Freeing home IoT and WiFi

Doghouse – IoT Need For Openness

Article from Issue 257/2022
Author(s):

Closed IoT devices can use unexpected bandwidth "reporting home," pointing to a need for free devices to allow the user more control over their household gadgets and WiFi use.

Recently, I upgraded my home Internet to fiber and 1Gbps symmetric service, so I theoretically get 1Gbps communication up and down from my provider.

For most people, that translates to a thought pattern of "I can move data at 1Gbps from my laptop/desktop/phone" which can be fairly far from the truth.

Because of overhead in communications, you can look for between five and 10 percent loss in your throughput, even in the best of all possible situations. Therefore you might see 995Mbps to 990Mbps as actual data throughput, even with a Cat 6 cable of four feet hard wired to the LAN ports of your WiFi router.

Recognizing that WiFi would probably be slower, and likewise, the server at the other end would help determine data speed, my partner and I used the fiber provider's speed test. We expected that it used a server (or generated the bits at their end) for the fastest test possible.

My partner and I measured 990Mbps as download speed through the router, but the upload speed was considerably worse, coming in at only 500Mbps, and that caused a temporary puzzle.

Fortunately, my provider offers an interesting application that keeps track of the bit traffic from every single hardware address associated with each device. Therefore I can see how many bytes are being uploaded and downloaded from each device – each day, each week, and each month.

From this, we could see that some devices were uploading, doing backups of data that were scheduled for a late-night time.

We could also see how the data was divided up among other sources that many people might not consider. In our case, it was a light bulb.

We use a lot of WiFi devices to control our home. WiFi-controlled speakers, Chromecast for video broadcasting, etc., but these were "off" at the time we were testing the speed. What we did not anticipate was the fact that a WiFi-controlled light bulb, turned on and off typically once in a 24-hour period, might download 14.41MB of data and upload 5.93MB of data each day. Wow. I might understand the 14.41MB down for a firmware update … but every day (on the average)? And why close to 6MB uploaded just to do what? Report back to some entity that the bulb had actually provided the light in the room … or not?

We have only one light bulb like this in our home, but we do have a series of WiFi electric outlets. Each one had similar upload and download traffic.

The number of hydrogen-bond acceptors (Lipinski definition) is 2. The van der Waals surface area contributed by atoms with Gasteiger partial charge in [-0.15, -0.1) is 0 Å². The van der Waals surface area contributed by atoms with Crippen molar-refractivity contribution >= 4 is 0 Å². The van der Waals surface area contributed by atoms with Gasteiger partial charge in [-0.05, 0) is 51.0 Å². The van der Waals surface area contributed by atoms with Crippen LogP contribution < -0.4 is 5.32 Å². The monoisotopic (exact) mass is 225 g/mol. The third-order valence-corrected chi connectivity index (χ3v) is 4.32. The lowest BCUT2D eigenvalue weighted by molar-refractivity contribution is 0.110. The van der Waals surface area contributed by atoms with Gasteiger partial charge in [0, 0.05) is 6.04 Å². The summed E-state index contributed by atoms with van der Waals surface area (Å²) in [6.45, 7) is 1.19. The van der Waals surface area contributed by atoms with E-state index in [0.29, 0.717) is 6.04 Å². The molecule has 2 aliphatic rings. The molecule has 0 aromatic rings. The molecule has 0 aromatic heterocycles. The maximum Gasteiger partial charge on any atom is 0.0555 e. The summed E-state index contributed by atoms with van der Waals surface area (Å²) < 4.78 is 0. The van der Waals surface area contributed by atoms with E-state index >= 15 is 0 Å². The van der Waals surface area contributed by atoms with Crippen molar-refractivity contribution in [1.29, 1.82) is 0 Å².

Our Internet provider noted that "Homes that have many of these types of devices (many being in the dozens of units) may experience less than optimum download and upload speeds." Duh.

All of this is affecting the speeds that the Internet user sees. This does not take into account the sharing of WiFi inside the house by all these packets that are simply handled by the router itself but that take away bandwidth from other WiFi uses.

All of this melded into a discussion among some friends of mine about the need for symmetrical Internet speeds, Internet of Things (IoT) discussions, and how these devices are using both electricity and Internet even when they are "off."

A lot of these devices are sending all of their communications back to the company that created them. It would have been better if these devices had a centralized "server" unit that could process a lot of this data, called "edge programming," boiling down the raw data and distributing firmware updates to all the devices using the same Internet sub-network.

It would be great if these devices also used different frequencies (perhaps the emerging 60GHz WiFi), or perhaps I need to spend more time setting up quality of service (QoS) for the router and Internet. After all, if it takes a fraction of a second more to turn a light on or off it probably will not make much difference.

One friend of mine said that they isolate all of these devices on a separate network, blocking them from "calling home." If the devices stop working, they get rid of the devices. Of course, they lose both the money paid for them as well as the service of the device.

Despite being a free and open source advocate for many years, I have so far taken a laid back position on these IoT devices, but in the next year I am going to refresh my home of 40 years, spending a considerable amount of money, and part of that will be to only purchase "free" IoT devices. This could also include purchases of significant appliances.

It is too bad that manufacturers of closed devices will not be able to receive my money, and the money of many more people who feel the same way.

The Author

Jon "maddog" Hall is an author, educator, computer scientist, and free software pioneer who has been a passionate advocate for Linux since 1994 when he first met Linus Torvalds and facilitated the port of Linux to a 64-bit system. He serves as president of Linux International®.

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